Q & A
From the January/February 2001 Rat & Mouse Gazette
Q. FOOD FRESHNESSRegardless or where purchased, bulk or prepackaged, I freeze my rats dry food for (at least) 48 hours as a precaution. Is this effective?
A.Unfortunately, when we purchase food for our pets we have no way of knowing how fresh the food actually is (unless buying from a laboratory supplier who supplies the mill date). Food purchased from some pet stores may have been sitting on the shelf for several months, which in itself will rob the food of vital nutrients. These bags of food may also have bugs in them, which can also rob the food of vital nutrients.
However, the bugs themselves are not harmful to your pet. Freezing for a short period will kill the bugs, but it cannot restore vital nutrients to the food. This is one reason why we always recommend that you give fresh fruits and vegetables in addition to any lab block or grain mixture. The fresh foods, providing they truly are fresh, will make up for the partial nutrient loss in the dry foods fed to your pet. You may also wish to supplement your pets diet with a liquid vitamin for small animals (available in pet stores). Always try to buy the freshest food possible. Don't buy that bag that has obvious bugs in it. Take it to the store counter and point it out. Many stores will place special orders, or will at least tell you when they make trips to the wholesaler to purchase supplies. In either case, you should be able to get the freshest food possible from a pet store.
If you're still not satisfied with the freshness of the food you're buying, you can order fresh lab blocks directly from Harlan Teklad or many of the other laboratory food manufacturers. You may also order small quantities of Harlan Teklad blocks through the RMCA's website.
Once you are satisfied with the freshness of the food you are buying, freezing is an ideal way to keep it fresh. Food left in the closet, even if it is in a Tupperware-type container, will lose nutrients fairly rapidly if kept in a warm area. Of course, you don't want to freeze the food indefinitely, but keeping food in the freezer and only taking out small amounts at a time is the ideal way to be sure what you're feeding your pets is its freshest.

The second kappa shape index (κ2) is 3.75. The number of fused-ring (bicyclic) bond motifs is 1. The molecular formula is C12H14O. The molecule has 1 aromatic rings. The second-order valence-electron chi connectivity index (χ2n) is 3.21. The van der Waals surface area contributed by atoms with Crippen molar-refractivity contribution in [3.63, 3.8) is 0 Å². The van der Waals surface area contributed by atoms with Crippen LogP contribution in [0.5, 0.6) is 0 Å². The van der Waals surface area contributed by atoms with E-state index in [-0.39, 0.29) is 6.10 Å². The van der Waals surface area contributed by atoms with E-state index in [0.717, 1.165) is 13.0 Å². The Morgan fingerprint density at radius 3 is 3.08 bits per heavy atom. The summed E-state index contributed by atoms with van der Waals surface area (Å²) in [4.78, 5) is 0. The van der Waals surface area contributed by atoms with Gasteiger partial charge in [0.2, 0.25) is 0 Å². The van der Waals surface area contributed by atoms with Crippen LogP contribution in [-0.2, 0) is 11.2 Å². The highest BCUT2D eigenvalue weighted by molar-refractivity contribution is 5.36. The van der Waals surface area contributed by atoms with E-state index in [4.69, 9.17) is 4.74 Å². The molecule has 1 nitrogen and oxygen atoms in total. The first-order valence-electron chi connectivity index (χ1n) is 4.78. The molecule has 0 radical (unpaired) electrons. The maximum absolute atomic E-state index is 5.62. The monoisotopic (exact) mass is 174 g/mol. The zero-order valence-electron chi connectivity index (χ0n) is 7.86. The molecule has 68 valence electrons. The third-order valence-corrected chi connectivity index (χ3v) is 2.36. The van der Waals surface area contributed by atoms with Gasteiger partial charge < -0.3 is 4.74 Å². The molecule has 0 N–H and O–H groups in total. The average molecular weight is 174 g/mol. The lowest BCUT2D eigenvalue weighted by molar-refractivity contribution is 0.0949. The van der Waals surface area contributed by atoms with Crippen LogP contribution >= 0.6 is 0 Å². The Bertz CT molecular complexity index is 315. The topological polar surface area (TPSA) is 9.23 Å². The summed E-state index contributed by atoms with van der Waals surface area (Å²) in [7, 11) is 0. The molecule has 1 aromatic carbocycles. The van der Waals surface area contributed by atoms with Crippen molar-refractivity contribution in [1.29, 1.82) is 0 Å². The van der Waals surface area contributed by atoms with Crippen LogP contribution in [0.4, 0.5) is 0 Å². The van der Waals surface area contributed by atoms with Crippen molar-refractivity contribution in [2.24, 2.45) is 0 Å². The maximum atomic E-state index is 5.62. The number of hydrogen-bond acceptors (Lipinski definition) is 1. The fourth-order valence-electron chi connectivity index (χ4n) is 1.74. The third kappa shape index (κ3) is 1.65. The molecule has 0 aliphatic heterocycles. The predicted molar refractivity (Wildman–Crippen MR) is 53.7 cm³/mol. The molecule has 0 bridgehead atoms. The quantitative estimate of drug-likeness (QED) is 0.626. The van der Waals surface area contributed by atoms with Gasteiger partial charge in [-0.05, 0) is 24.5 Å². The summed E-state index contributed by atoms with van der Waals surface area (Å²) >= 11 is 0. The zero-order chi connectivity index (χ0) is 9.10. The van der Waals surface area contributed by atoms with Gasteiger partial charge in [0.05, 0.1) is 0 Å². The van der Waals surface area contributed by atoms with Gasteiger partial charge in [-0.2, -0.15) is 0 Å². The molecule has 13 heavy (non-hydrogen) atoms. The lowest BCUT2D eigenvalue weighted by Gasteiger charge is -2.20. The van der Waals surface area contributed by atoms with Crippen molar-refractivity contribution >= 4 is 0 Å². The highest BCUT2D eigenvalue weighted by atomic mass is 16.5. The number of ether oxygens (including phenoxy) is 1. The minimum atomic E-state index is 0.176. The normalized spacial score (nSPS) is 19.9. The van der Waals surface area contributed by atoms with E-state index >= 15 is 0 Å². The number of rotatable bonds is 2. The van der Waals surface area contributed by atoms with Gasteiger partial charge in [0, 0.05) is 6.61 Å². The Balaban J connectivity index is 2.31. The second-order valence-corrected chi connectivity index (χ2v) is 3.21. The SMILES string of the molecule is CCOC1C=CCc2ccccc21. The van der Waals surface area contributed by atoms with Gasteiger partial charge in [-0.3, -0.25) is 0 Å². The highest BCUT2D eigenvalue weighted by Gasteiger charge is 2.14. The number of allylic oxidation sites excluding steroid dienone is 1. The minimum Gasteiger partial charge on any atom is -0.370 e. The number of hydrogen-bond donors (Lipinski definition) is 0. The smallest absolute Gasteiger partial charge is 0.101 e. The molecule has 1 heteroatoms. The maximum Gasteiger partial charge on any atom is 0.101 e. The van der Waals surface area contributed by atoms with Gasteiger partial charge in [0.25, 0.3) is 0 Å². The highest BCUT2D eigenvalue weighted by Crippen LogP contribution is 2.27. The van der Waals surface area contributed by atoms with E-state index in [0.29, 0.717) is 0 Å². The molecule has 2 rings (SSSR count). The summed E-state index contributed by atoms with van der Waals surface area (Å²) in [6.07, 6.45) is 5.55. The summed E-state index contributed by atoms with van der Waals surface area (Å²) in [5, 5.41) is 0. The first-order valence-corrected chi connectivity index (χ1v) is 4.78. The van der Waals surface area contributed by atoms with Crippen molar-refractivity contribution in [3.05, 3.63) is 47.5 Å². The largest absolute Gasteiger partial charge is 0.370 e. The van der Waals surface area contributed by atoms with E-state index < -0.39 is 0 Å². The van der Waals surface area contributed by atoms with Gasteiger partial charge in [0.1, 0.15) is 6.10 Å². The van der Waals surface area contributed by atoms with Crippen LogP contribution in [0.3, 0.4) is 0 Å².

~Mary Ann Isaksen
Q. DRIVING WITH RATSI read your story about moving with a lot of animals. I am moving from New York to Las Vegas sometime in the near future. I have two big dogs, a cat, and two rats. How can I travel with all of the animals in the same van? How can I keep my cat away from my rats? Since I only have two well-behaved rats, can I leave water dishes in the cage instead of using bottles when we stop every few hours?
A.First, if the animals will all be in the same space, you will have to separate them somehow. When I traveled with two large dogs, 26 rats, and a cat in my Toyota 4Runner, the two dogs were put into the back of the 4Runner with the seat back separating them from the rest of the vehicle. (The rats and cat were all caged.) If you cannot separate your dogs in this manner, they will need to be kept in kennels while traveling. Food and water should be provided for them during stops only, and in small amounts so they do not get sick and vomit in the vehicle.
Animals spook easy while traveling, and it is imperative that you keep your cat in a kennel. Not only to keep the cat away from your rats during the drive, but for the cat's own safety. I've heard many cases where cats traveling unrestrained in a vehicle bolted at a stop when the car door was opened and was never seen by its owner again. Food and water should only be provided at stops for cats as well, and again, only in small amounts. No matter how well-behaved your rats are, the roads will work against you if you leave a water dish in the cage. The cage will become soaked which will make the trip miserable for the rats, and could risk their health. Unlike the dogs and the cat, you should leave food in the cage for the rats. The rats' regular dry food, plus bits of table scraps are fine, but fresh fruits are essential for the rats during the long drive, especially if your stops are going to be short and infrequent. The rats can get most of the moisture they need from the fresh fruits, but they will still need fresh water when you stop. Even if you are just making a quick bathroom stop, you should still take the time to put the water bottle on the cage, give the cat and dogs a drink, and take the dogs for a walk. (You should have a small litter box in the kennel with the cat.) Make sure the water in the bottle is kept cool - it can heat up very fast if left in an area of the vehicle with the sun beating on it. Remember to remove the water bottle from the cage each time you begin to drive, however, or you will end up with a wet cage.
When you stop at a motel at night, the cat can come out of the kennel (providing you are very careful not to let it get out of the room), and you can give your rats a little bit of supervised playtime on the bed. During all phases of the trip you need to be extremely aware of what is going on with all of the animals in your care as anything truly can happen on long road trips.
~Mary Ann Isaksen